Read more from NewsOK at

Tulsa Listed Among Most Dangerous Cities To Drive

Tulsa is one of the most dangerous cities to drive in, according to the National Highway Traffic Safety Administration.  Tulsa came in number 13 on the list.  Oklahoma City ranked number 15.  The NHTSA looked at the number of fatal accidents in cities with a population of 150,000 or more. So far this year, Oklahoma has had 74 deadly traffic accidents.

Read more from NewsOn6 at

Bring It Home Project Means Green Opportunities for Oklahoma

The “Bring It Home Project” is an effort focused on helping Oklahoma communities realize significant savings while helping the environment.  The initiative is a Department of Energy funded grant obtained by the Oklahoma Sustainability Network (OSN). Working with national organizations such as the US Green Building Council, OSN acts as a resource for the improvement of Oklahoma’s economy, energy conservation and environment.  The “Bring It Home” Initiative is the first and only coordinated effort in Oklahoma created to prepare the workforce to compete in the energy smart construction economy of the future and to reduce energy consumption.

Read more from the City Sentinel at

Water board reviews future infrastructure needs

The Oklahoma Water Resources Board was prepared for a lengthy meeting Tuesday, as members gave the Oklahoma Comprehensive Water Plan recommendations, including one related to infrastructure financing, another review.  The board was told that an estimated $37.4 billion will be needed over the next 50 years to finance drinking water infrastructure, and $42.9 billion will be needed to finance wastewater infrastructure. Joe Freeman, chief of the board’s financial assistance division, said there will be a huge gap in the infrastructure needs and the board’s ability to meet those needs.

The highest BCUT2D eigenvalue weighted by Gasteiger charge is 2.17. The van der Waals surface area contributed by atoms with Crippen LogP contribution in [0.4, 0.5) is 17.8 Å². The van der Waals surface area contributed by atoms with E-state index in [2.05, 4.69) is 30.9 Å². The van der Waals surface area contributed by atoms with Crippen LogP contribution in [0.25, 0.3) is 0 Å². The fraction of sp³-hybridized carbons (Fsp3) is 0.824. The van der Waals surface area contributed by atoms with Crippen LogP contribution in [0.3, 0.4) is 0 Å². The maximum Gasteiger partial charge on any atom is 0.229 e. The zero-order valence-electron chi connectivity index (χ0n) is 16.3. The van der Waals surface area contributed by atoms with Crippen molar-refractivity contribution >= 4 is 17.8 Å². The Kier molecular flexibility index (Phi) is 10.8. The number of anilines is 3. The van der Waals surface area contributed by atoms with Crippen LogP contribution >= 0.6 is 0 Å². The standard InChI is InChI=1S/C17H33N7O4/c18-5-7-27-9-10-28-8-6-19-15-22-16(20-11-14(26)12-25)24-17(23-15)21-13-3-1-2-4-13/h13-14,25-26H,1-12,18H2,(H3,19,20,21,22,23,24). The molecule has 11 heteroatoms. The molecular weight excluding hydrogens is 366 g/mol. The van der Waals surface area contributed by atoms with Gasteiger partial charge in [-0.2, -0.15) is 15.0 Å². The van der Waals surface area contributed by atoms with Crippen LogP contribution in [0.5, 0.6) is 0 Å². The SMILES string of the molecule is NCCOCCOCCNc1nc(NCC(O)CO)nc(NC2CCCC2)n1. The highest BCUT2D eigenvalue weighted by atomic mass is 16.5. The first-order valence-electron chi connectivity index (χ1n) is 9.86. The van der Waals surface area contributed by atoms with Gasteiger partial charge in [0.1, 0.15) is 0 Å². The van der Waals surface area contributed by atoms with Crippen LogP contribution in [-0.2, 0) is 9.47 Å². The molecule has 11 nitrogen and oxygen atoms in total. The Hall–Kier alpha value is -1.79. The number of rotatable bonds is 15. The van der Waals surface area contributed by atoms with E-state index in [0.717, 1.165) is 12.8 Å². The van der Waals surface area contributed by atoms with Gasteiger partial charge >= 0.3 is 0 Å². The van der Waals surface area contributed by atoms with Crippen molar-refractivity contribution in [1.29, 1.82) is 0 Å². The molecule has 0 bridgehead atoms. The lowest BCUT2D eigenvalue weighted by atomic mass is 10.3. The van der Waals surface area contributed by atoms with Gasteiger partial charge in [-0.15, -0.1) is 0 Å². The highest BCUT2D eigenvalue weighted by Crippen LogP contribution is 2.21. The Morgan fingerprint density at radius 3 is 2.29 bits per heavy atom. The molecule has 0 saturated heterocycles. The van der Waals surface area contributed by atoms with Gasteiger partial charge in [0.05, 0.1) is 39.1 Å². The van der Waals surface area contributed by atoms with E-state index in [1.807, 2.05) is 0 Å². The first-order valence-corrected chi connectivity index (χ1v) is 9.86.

Read more from OETA at

Quote of the Day

“It rained really hard, but it wasn’t near enough for me,”

Mark Randell, Pawnee County Emergency Management Director

Number of the Day


Percent of those arrested for burglary in Oklahoma in 2009 who were under the age of 18.

Source: OSBI Uniform Crime Report, 2009

See previous Numbers of the Day here.

Policy Note

Evidence Links Increases In Public Health Spending To Declines In Preventable Deaths

Public health encompasses a broad array of programs designed to prevent the occurrence of disease and injury within communities. But policy makers have little evidence to draw on when determining the value of investments in these program activities, which currently account for less than 5 percent of US health spending. We examine whether changes in spending by local public health agencies over a thirteen-year period contributed to changes in rates of community mortality from preventable causes of death, including infant mortality and deaths due to cardiovascular disease, diabetes, and cancer. We found that mortality rates fell between 1.1 percent and 6.9 percent for each 10 percent increase in local public health spending.

Read more from Health Affairs at